François Truffaut said of Paul Vecchiali in his early days that he was “the only true heir of Jean Renoir.” The first short film of this director, who was to become a singular figure of independent French cinema, follows the path of an elderly woman towards her memories and beyond. Attentive, affectionate and sometimes cruel, Vecchiali’s camera invents its own expressive language.
Rita, a vivacious co-ed is in love with her music teacher, a man who leads a double life – bespectacled professor by day and composer of rock songs by night. Will Rita win his heart?
After the Civil War ends, a rich horse rancher out West hires the Bannisters, a married Southern couple who lost everything in the war, to help run his ranch. What the Banisters don’t know is that their new boss has more on his mind than breeding horses, and his plans include the pretty Mrs. Bannister.
A gang of young delinquents from a coastal town terrorize the locals, the tourists that spend the summer holidays there, as well as the young girls. They are especially focused on a pretty girl that sells newspapers, and they make a bet on which one will seduce her.
This anti-drug film uses common childhood habits and activities, such as building a machine out of Lego blocks, to metaphorically illustrate the effects and dangers of drug abuse.
Wavelength is anything but simple, however, as Snow’s statement of intention suggests. He describes the film as “a summation of my nervous system, religious inklings and aesthetic ideas.” The spine of the film is its famous zoom from a fixed camera position facing a wall with four tall sash windows. Over the course of the film, the angle of view narrows until the frame is filled with a black and white photograph of waves pinned up between the middle two windows. Other features of the room, in which four events involving people take place, are sloughed off. The spectator is led to concentrate on this central element, the photograph—it has been there all along—until the image is washed out and the film comes to an end.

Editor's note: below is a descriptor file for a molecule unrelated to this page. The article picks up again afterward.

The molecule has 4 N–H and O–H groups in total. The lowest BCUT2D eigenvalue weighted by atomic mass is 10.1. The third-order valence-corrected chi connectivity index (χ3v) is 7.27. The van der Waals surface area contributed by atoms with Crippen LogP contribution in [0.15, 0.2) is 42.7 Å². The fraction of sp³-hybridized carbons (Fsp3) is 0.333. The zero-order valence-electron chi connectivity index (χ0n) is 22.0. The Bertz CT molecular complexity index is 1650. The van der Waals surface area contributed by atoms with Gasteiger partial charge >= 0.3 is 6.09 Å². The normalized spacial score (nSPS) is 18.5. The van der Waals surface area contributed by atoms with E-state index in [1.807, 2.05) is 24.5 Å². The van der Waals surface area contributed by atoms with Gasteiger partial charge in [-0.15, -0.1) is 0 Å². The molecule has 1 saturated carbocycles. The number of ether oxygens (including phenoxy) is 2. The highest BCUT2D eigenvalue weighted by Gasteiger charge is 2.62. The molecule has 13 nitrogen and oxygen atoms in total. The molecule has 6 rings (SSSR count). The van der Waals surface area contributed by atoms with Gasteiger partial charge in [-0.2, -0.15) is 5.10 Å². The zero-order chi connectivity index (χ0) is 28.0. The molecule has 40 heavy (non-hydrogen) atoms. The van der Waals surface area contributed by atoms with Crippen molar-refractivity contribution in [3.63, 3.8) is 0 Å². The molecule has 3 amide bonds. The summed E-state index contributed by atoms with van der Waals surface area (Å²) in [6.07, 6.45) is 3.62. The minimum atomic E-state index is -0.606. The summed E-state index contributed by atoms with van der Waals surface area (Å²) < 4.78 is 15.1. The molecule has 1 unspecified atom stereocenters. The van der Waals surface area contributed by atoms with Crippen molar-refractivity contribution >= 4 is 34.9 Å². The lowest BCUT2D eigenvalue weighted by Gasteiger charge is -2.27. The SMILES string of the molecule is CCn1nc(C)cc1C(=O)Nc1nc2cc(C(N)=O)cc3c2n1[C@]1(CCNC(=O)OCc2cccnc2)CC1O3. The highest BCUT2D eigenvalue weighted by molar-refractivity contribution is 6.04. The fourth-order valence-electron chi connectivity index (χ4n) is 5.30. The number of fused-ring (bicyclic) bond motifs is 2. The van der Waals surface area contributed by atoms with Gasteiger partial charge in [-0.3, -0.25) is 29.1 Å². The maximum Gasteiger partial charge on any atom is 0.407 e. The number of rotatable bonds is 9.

A short film documenting what was referred to as “The International Poetry Incarnation”. It was billed as Great Britain’s first full-scale “happening”, with the world’s leading Beat poets together under one roof at the Royal Albert Hall on June 11, 1965, for an evening of near-hallucinatory revelry. It came to be seen as one of the cultural high points of the Swinging Sixties.
Robert Breer’s extraordinary autobiographical film combines personal and family photos with intense colors, textures and geometric abstractions. Originally presented as part of Karlheinz Sotckhausen’s 1964 premiere of Originale.